This month marks the one year anniversary of Sweet Briar College’s near-shut down. In the first part of this report, we heard from students and faculty who are just happy to be back at work on the college’s Amherst campus. Today, we return to take a closer look at how Sweet Briar is adapting to ensure its single-sex survival in a coed kind of world. WMRA's Emily Richardson-Lorente has the story.
[Sounds of horse hooves clopping]
If you think of Sweet Briar as a “genteel southern women’s college,” then you’re probably not surprised to hear this story open with the sound of horses’ hooves. Yes, horseback riding is a long tradition here on this 3,250 acre campus. And, sure, there’s lots of other traditions you might associate with an historic all-girl’s college — especially one that students call “the pink bubble.” Take the Holla Holla chant.
[Holla Holla chant]
But here’s another sound you’ll hear at Sweet Briar today.
[Sound of wheels spinning in Mechatronics class]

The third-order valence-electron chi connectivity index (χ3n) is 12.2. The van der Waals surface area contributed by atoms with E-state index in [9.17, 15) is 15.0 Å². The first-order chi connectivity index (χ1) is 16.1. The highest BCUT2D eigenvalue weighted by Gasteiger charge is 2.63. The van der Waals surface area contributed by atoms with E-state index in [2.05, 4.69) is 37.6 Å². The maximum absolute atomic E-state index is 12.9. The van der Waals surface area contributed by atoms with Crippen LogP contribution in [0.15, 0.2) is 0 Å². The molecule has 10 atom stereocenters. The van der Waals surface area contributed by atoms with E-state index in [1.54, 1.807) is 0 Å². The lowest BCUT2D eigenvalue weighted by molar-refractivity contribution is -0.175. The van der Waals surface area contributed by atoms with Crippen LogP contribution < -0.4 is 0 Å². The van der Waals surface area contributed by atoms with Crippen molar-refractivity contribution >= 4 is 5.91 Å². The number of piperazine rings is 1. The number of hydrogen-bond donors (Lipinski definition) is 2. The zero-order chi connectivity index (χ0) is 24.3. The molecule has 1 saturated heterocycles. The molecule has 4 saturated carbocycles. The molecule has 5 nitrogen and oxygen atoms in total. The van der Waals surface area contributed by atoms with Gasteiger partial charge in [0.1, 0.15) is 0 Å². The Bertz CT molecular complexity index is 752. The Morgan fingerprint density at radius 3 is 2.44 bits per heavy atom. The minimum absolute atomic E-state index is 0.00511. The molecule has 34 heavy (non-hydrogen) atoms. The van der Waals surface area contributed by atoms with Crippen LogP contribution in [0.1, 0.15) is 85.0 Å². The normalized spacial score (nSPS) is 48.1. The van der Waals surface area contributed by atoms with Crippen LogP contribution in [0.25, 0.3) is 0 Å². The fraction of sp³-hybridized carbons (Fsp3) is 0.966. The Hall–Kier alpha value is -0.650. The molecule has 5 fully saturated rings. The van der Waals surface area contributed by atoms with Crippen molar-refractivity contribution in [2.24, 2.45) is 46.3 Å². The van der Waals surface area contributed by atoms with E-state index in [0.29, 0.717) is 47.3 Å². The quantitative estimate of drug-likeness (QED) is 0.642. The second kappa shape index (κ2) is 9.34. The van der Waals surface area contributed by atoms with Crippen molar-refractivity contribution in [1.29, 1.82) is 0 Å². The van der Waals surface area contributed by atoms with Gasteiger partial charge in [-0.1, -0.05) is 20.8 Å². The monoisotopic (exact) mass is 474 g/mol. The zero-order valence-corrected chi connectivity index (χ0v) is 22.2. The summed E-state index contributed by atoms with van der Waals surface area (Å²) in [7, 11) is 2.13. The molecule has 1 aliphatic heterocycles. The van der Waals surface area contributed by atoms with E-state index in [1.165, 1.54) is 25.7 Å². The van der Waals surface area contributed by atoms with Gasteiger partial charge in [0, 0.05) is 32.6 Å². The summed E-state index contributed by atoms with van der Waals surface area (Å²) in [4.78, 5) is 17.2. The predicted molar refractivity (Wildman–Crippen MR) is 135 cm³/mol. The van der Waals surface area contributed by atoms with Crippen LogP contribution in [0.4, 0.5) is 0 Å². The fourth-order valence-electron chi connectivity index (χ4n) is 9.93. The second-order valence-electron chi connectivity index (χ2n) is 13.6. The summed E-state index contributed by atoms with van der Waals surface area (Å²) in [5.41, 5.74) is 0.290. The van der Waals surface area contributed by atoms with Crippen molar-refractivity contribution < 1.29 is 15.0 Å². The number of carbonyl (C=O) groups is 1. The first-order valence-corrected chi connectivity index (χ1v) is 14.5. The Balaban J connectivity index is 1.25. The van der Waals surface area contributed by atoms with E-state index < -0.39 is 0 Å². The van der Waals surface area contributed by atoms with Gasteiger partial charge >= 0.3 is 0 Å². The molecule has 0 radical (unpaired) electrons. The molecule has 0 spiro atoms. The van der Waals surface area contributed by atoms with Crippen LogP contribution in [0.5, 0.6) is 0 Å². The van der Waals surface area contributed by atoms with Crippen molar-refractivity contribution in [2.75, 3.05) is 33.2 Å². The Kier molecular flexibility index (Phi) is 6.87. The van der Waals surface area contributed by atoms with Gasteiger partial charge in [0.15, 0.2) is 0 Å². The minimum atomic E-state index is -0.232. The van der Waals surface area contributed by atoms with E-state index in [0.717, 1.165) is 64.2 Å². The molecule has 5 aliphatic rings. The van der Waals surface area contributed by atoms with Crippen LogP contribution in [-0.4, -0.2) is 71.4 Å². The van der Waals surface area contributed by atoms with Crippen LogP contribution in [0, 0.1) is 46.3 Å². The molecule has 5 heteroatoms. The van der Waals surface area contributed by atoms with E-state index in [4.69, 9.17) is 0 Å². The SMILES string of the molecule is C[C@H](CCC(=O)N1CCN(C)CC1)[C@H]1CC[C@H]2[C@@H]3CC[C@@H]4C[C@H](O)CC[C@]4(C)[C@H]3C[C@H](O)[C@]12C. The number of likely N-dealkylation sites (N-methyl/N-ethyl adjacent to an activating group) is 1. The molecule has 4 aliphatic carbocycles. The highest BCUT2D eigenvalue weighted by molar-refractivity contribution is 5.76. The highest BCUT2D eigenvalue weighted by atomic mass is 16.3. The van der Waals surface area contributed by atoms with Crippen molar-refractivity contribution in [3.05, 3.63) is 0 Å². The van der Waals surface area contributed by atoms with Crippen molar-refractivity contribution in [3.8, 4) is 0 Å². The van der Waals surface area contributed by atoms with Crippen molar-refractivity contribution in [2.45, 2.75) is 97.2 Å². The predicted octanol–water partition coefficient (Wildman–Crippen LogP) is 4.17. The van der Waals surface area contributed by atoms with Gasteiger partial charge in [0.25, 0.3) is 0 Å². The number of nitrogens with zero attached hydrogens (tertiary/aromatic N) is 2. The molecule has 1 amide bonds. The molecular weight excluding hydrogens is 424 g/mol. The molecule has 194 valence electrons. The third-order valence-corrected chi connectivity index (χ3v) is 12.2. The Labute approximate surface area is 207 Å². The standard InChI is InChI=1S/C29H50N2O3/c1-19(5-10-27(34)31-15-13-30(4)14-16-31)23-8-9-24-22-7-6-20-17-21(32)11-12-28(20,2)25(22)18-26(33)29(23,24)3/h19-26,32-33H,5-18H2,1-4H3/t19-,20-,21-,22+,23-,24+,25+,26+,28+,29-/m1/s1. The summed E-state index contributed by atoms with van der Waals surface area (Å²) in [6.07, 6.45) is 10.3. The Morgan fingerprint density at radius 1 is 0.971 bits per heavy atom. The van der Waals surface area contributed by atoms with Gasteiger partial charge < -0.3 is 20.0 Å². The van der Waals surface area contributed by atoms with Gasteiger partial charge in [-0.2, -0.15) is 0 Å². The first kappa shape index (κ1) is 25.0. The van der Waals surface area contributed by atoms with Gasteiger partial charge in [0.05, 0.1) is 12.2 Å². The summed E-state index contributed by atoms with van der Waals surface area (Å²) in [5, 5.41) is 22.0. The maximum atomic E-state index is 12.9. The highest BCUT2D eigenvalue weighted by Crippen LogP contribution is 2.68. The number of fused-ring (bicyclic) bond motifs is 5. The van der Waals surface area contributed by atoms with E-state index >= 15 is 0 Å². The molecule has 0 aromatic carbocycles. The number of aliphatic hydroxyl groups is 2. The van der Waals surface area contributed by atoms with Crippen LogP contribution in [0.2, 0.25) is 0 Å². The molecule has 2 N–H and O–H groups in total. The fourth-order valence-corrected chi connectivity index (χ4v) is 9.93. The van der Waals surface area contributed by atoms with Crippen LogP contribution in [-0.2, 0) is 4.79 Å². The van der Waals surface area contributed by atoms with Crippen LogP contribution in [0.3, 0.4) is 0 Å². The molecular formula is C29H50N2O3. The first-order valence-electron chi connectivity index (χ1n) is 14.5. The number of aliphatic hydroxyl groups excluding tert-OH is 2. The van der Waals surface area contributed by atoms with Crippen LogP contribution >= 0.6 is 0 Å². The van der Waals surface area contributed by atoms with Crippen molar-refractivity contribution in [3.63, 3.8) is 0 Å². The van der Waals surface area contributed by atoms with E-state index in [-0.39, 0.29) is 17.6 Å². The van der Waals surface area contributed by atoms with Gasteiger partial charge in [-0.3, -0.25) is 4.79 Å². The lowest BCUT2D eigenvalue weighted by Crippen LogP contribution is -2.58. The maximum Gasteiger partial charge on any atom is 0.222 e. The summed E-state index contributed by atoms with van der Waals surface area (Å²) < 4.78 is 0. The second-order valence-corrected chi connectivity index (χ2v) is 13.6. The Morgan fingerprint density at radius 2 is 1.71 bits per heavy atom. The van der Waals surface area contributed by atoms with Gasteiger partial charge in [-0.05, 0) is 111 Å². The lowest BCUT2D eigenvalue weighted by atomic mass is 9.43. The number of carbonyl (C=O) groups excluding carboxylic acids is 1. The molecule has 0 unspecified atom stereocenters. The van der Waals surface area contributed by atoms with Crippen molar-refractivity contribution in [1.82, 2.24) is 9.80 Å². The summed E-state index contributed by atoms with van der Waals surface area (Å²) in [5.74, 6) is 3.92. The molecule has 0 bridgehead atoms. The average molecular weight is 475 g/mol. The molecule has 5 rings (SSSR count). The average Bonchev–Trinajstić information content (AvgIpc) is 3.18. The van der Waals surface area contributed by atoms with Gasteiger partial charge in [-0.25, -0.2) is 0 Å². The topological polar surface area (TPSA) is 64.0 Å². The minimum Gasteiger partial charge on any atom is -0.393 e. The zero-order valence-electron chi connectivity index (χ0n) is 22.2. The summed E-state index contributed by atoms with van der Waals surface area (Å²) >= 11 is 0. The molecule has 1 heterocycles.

That’s the sound of a robotic car running in a “Mechatronics” class. It’s part of the engineering program here. Of 45 women’s colleges in the U.S., Sweet Briar is one of only two that has the accreditation necessary to offer a 4-year degree in engineering.
[In Mechatronics class] Hank Yochum: “And they would both turn on at their max speed with this.”
Programs like this — that train students for high-demand, high paying STEM jobs — may be one key to keeping Sweet Briar in business. This particular class is small — just six young women. But it means lots of individual attention for engineering majors like Maddy Lee.
[In Mechatronics class] Maddy Lee: “So do I even need this digital right …”
MADDY LEE: I got into schools like Virginia Tech, UVA, UMD, and I was a little nervous it being all women, I went to a big coed high school so this is about a fourth the size of that. But I came here and I just absolutely loved it so I'm really, really happy I came.